- Maintaining a location of Juvenile Prostitution
- Child and juvenile pimping
- Child exploitation
- Aggravated Child Pornography;
- Criminal Sexual Assault regardless of the victim's age
- Aggravated and predatory Criminal Sexual Assault;
- Habitual Abuse of a Child, etc.
- Certified as a Sexually Dangerous Person according to the Sexually Dangerous Persons Act
- Found to be Sexually Violent according to the Sexually Violent Commitment Act
- Convicted of a subsequent offense crime that will require registration as a sex offender, etc.
While regular sex offenders are mandated to register annually for 10 years, sexual predators are mandated to register for every 90 days for the rest of their lives.
How Do I Find A Sex Offender Near Me in Illinois?
Section 115 of the Illinois Sex Offenders Registration Act mandates that the Illinois State Police (ISP), maintain an electronically accessible Statewide Sex offender registry with information of all individuals convicted of crimes of sexual nature in the state.
The registry is updated daily and can be searched using different information or combinations of any of the following;
- Offender's full name
- City name
- County name
- Geographical location using the mapping feature and
- Compliance Status
The Sex offender Registry is maintained across all levels of government, local, state, and even on the federal level. Hence, in addition to the statewide registry, inquirers may access sex offender information on the National Sex Offender Public Website.
Locally, county sheriffs are charged with the responsibility of generating the sex offender registry by collecting information on released sex offenders incaverated within their jurisdiction. Inquirers can access local sheriff websites for information of sex offenders through the sheriff's sex offender watch list. Also, in case such a watchlist is not available electronically, residents have a right to query the Sheriff's department for information on sex offenders in the county.
Although the statewide registry is updated daily to ensure that inquirers have access to updated information, some information may seem elusive or inaccurate. The Illinois Attorney General office has given inquirers the option of contacting the Illinois Sex Offender Registry Team I-SORT for more information.
Illinois Sex Offender Registry
A sex offender registry is a database of all convicted sex offenders in a territory, state, or Jurisdiction. The National Sex Offender Public Website (NSOPW) is the registry maintained by the Department of Justice's Office of Justice Program's Office of Sex Offender Sentencing, Monitoring, Apprehending, Registering, and Tracking (SMART). It allows citizens and residents to search for convicted offenders in all 50 states and territories by providing access to their public registry sites.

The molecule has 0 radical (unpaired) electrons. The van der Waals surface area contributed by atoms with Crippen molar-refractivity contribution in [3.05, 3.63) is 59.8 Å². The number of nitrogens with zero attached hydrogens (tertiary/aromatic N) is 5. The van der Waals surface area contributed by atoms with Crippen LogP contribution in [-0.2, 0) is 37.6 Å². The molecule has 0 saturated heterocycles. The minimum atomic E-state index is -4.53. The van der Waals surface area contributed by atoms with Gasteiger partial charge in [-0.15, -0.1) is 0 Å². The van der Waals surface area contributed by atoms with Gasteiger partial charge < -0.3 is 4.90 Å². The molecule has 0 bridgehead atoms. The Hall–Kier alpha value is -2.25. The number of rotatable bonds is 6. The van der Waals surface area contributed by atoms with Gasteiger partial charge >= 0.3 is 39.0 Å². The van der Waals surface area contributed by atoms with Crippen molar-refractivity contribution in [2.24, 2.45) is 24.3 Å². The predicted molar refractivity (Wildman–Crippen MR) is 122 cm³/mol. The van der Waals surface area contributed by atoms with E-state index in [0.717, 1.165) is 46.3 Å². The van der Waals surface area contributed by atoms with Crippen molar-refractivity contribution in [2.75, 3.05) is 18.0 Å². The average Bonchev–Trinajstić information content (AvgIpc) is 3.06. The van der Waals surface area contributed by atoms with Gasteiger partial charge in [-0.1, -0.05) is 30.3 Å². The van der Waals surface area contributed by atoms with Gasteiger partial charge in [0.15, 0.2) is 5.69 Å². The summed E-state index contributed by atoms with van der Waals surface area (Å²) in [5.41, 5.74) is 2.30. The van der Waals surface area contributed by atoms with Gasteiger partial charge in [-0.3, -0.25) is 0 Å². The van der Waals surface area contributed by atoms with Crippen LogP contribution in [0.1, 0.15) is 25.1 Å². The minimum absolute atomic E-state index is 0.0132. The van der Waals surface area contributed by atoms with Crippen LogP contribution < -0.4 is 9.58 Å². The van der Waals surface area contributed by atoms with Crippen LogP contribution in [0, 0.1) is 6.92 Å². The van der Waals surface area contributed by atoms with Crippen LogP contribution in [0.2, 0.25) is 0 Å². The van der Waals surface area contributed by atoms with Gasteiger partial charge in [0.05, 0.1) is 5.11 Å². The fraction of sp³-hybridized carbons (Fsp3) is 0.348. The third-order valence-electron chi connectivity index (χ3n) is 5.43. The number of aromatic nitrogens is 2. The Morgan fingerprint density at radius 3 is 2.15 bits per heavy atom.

The Illinois State Police maintains the Illinois Sex Offender Registry, which provides information on sex offenders specific to the state. It has relevant information on offenders' full names and aliases, addresses, offenses, details of physical appearance, photograph, etc.
The following information is required to use this service effectively, and the inquirer may contact the county Sheriff's department for help:
- Offender's Last name
- City name
- County name
- Offender type, i.e., Child sex offender, adult sex offender, or murderer.
- Status: Compliant or non-compliant
NB: A sex offender's status is based on the individual's tendency to fulfill the duty to register and obey the sex offender restrictions. A non- compliant offender is one who is guilty of failing to register, verify registration details as they change, and disobey sex offender restrictions.
Records that are considered public may be accessible from some third-party websites. These websites often make searching simpler, as they are not limited by geographic location, and search engines on these sites may help when starting a search for a specific or multiple records. To begin using such a search engine on a third-party or government website, interested parties usually must provide:
- The name of the person involved in the record, unless said person is a juvenile
- The location or assumed location of the record or person involved. This includes information such as the city, county, or state that person resides in or was accused in.
Third-party sites are independent from government sources, and are not sponsored by these government agencies. Because of this, record availability on third-party sites may vary.
What are the Sex Offender Restrictions in Illinois
A sex offender conviction in Illinois can lead to serious consequences, including being registered as a sex offender. Asides the negative social stigma, or loss of job opportunities, the sex offender registration act places some restrictions on sex offenders.
In addition to the mandatory registration, the following are some of the restrictions on sex offenders according to the Sex offender Registration Act.
- Loss of Access to Children (below 18 years): Sex offenders are not allowed to reside or work in and or within 500 feet of a school zone, public park, playground, daycare center, or any child care institution.
- Sex offenders are not permitted to reside within 500 feet within the victim of the crime for which they were convicted.
- Sex offenders on probation, mandatory supervised release, or parole are not permitted to access a social networking website.
- Sex offenders are mandated to report any residential or employment, social media changes within 3 days.